Prices could be a second explanatory factor, because similar outcomes, i.e., poorer individuals consume bushmeat more frequently than wealthier individuals, have been observed where bushmeat is cheaper than other animal proteins (Albrechtsen et al. 2005). In contrast, in African locations where bushmeat is more expensive than frozen chicken, poorer people consume less bushmeat (Wilkie et al. 2005, Coad et al. 2010). Therefore, our results appear to contradict previous evidence because the smoked bushmeat (the cheapest form) sold in the towns is, on average, at least three times more expensive than frozen chicken (van Vliet et al. 2014). This apparent contradiction could be explained by the fact that bushmeat mostly comes from harvesting and gifts, which are presumably less expensive alternatives than purchasing.

Third, in this region, the bushmeat trade is sourced by both specialized hunters, who sell approximately 95% of their harvest for cash income, and by non-specialized hunters who sell approximately 25% of their harvest for trade and consume the rest (Quiceno-Mesa et al. 2014). Thus, although we did not ask whether people traded bushmeat because of the sensitivity of this question, bushmeat appears to not only provide a source of food but occasional cash income, a factor that may help explain why poorer individuals consume bushmeat more frequently in our sample.

Fourth, the finding could have arisen because most people prefer other animal proteins to bushmeat, which would explain why the worst off were more likely to consume bushmeat. Other authors (Godoy 2001, Demmer et al. 2002) have argued that higher income should be associated with lower consumption when bushmeat is not the preferred animal protein, as we found. In contrast, East et al. (2005) observed that bushmeat consumption increased with income in West African towns, even though fresh fish was the preferred animal protein. However, fresh bushmeat in West Africa is more preferred by people than in this study, and preference and consumption were highly positively related in contrast to our observation that consumption and preference were not highly correlated. Other comparisons with prior evidence are hindered because studies of preference often aggregate it with consumption even though the indicators may overlap or contrast (Fa et al. 2002b) as suggested by our evidence.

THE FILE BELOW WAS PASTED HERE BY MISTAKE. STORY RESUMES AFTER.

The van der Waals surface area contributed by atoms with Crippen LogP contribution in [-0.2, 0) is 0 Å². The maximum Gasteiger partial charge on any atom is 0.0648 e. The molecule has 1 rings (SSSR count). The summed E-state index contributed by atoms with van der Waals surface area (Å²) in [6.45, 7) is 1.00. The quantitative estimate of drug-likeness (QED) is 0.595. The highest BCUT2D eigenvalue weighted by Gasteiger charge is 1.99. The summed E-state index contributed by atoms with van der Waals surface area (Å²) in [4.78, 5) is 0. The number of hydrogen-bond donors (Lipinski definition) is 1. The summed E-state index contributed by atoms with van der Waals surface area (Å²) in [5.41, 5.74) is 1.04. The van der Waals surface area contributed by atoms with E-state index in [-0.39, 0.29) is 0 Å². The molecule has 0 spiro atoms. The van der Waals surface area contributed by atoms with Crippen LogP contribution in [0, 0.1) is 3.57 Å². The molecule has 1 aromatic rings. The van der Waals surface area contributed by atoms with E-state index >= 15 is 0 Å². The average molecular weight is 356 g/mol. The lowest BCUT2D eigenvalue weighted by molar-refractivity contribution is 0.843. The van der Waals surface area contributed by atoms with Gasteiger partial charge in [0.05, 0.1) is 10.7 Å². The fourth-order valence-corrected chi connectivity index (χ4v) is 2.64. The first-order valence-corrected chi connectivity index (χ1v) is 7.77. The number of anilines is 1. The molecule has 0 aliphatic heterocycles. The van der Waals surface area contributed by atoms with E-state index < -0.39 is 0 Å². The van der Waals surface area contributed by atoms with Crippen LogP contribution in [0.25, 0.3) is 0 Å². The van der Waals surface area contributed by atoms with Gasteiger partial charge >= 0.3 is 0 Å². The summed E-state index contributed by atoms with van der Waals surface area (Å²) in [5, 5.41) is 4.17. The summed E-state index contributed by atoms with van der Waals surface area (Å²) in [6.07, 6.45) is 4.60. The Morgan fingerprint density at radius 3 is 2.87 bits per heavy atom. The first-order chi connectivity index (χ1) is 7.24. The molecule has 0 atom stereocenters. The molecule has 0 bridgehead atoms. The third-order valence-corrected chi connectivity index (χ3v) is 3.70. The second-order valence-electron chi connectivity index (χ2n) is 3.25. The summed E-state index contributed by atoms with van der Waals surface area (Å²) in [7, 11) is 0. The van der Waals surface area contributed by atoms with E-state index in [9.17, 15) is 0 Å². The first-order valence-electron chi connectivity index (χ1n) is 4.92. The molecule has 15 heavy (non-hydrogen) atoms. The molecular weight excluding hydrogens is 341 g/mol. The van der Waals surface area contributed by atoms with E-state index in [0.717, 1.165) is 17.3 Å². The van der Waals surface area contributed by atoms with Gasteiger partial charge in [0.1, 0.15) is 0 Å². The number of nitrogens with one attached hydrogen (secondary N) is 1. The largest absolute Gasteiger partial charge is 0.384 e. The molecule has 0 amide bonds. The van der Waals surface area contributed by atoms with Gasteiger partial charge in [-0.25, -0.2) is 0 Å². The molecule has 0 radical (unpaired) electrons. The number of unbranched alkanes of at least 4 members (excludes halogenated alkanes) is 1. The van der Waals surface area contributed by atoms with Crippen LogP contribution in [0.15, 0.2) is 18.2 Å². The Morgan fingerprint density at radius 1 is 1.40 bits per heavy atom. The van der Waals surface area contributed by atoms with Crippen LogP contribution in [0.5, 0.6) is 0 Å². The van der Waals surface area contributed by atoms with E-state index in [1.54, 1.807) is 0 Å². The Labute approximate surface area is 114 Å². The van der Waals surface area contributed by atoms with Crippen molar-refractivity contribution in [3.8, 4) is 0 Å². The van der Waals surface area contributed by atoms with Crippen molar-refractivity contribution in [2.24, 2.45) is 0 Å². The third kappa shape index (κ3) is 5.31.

Unlike income, wealth, as estimated through asset holdings, was not associated with bushmeat consumption, but greater wealth was significantly correlated with a lower likelihood of preferring bushmeat over other animal proteins. The first finding might either support or contradict previous evidence because, as with income, the association between wealth and bushmeat consumption is highly variable across locations. In urban contexts, previous studies have reported that richer individuals consume either more (Fa et al. 2009, Brashares et al. 2011) or less (van Vliet et al. 2015b) bushmeat, variability that has also been observed in rural contexts (de Merode et al. 2004, Fa et al. 2009, Godoy et al. 2010, Brashares et al. 2011, Jenkins et al. 2011). In studies based in urban areas in which greater wealth has been associated with increased consumption, bushmeat is expensive, whereas the opposite has occurred when a negative correlation has been observed. In our study, however, wealth did not predict consumption during the previous month, perhaps because, controlling for other factors, accumulated wealth is a poor indicator of consumption over the short term; income may be more appropriate in this regard.

The second finding that poorer individuals are more likely to prefer bushmeat than richer individuals, is similar to the pattern that has already been discussed for income. In this case, however, accumulated wealth and preference for bushmeat are both longer term indicators, so they are more likely to be associated. This evidence suggests that bushmeat was probably an inferior good in the Amazonian towns we studied, where it is consumed by people with fewer alternatives in contrast to certain African towns in which it is a luxury good (Cowlishaw et al. 2005). However, this case is similar to Madagascar, where fish and domestic proteins were preferred and bushmeat consumption peaked among the poorest households (Jenkins et al. 2011). Alternatively, the role of bushmeat might differ between poor and wealthy households, but we cannot test this claim given our small sample size. For instance, harvested bushmeat may be a necessity to the poor, whereas purchased bushmeat represents a luxury that adds to the variety of the diets of the richer households or is consumed on special occasions, such as feasts.